Category Archives: Warfare

Trump, the most dangerous man in the world


And the reason isn’t the obvious one.

No, it’s not his vanity, and it’s only partly related to his arrogance.

No, what makes Donald Trump the most dangerous man in the world is that he is utterly untrustworthy, a man whose word means nothing and who will say anything to get his way.

In other words, he’s a unprincipled liar.

And that’s what makes him dangerous.

To Trump, the art of the deal is say whatever works toward his end, and when the deal is done he will brag about the lies he told to get there.

From the Daily Show:

Trump Lets the Truth Come Out Post-Election

Program notes:

While out on his “Thank You Tour,” President-elect Trump smugly admits to lying about his campaign promises to lock up Hillary Clinton and “drain the swamp.”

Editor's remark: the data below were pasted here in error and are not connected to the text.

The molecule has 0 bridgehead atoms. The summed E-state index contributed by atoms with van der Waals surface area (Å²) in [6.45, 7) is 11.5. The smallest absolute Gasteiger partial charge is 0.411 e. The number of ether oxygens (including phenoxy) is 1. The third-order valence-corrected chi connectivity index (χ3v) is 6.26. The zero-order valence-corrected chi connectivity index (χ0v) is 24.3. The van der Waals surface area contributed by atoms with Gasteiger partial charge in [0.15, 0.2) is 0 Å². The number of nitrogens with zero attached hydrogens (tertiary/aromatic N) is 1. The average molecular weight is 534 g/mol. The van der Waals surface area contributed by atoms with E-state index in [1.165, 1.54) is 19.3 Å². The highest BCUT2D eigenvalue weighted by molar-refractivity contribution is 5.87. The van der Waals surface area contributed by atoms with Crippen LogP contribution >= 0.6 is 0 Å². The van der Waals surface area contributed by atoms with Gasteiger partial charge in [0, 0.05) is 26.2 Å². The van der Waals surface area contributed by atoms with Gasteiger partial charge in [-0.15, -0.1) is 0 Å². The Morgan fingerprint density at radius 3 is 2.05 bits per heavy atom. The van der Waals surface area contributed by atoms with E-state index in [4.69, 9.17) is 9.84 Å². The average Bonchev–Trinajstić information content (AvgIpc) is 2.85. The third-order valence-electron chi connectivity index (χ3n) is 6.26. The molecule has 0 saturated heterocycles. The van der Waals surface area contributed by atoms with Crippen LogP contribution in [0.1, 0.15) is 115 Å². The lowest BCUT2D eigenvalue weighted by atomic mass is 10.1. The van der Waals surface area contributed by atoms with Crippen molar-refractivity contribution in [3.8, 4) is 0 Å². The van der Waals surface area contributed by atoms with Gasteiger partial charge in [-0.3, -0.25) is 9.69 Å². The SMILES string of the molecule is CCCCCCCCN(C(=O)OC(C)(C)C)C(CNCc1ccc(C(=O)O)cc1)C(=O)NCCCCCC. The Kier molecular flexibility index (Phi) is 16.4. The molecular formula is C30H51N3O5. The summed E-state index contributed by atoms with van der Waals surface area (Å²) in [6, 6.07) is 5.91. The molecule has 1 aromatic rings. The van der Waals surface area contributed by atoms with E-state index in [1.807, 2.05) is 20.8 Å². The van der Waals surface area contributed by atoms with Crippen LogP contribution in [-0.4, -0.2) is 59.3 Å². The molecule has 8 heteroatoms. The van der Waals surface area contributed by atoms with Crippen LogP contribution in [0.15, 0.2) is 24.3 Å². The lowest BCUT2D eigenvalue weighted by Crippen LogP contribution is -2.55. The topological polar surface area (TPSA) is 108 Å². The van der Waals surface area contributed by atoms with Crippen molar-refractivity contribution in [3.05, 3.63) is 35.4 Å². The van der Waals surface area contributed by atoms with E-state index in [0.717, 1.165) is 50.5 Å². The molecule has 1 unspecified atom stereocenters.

No foreign leader will be able to trust anything Donald Trump says, and for that reason they will always assume the worst.

And when the stakes are high and the folks on the other side of the table are armed with nuclear weapons, we can only expect the worst.

Scary, ain’t it?

Trump talk sparks threat of arms race with China


Donald Trump’s increasingly belligerent attitude towards China has sparked a state media call for the Asian nation to ramp up its nuclear arsenal, rasining the specter of Cold War II.

From United Press International:

China’s state tabloid is calling for the expansion of defense spending on nuclear weaponry in response to U.S. President-elect Donald Trump’s critical stance toward Beijing.

The editorial published Wednesday in the Global Times comes at a time when China is imposing a penalty on an unnamed U.S. automaker for monopolistic behavior. The state newspaper suggested Beijing should not be pushed out by a militarily powerful United States.

“China’s defense spending and defense capabilities cannot threaten the United States at all, and Trump’s declaration in relation to the ‘one-China’ policy has amply demonstrated U.S. arrogance,” the Global Times stated. “This kind of arrogant position originates from the military superiority of the United States.”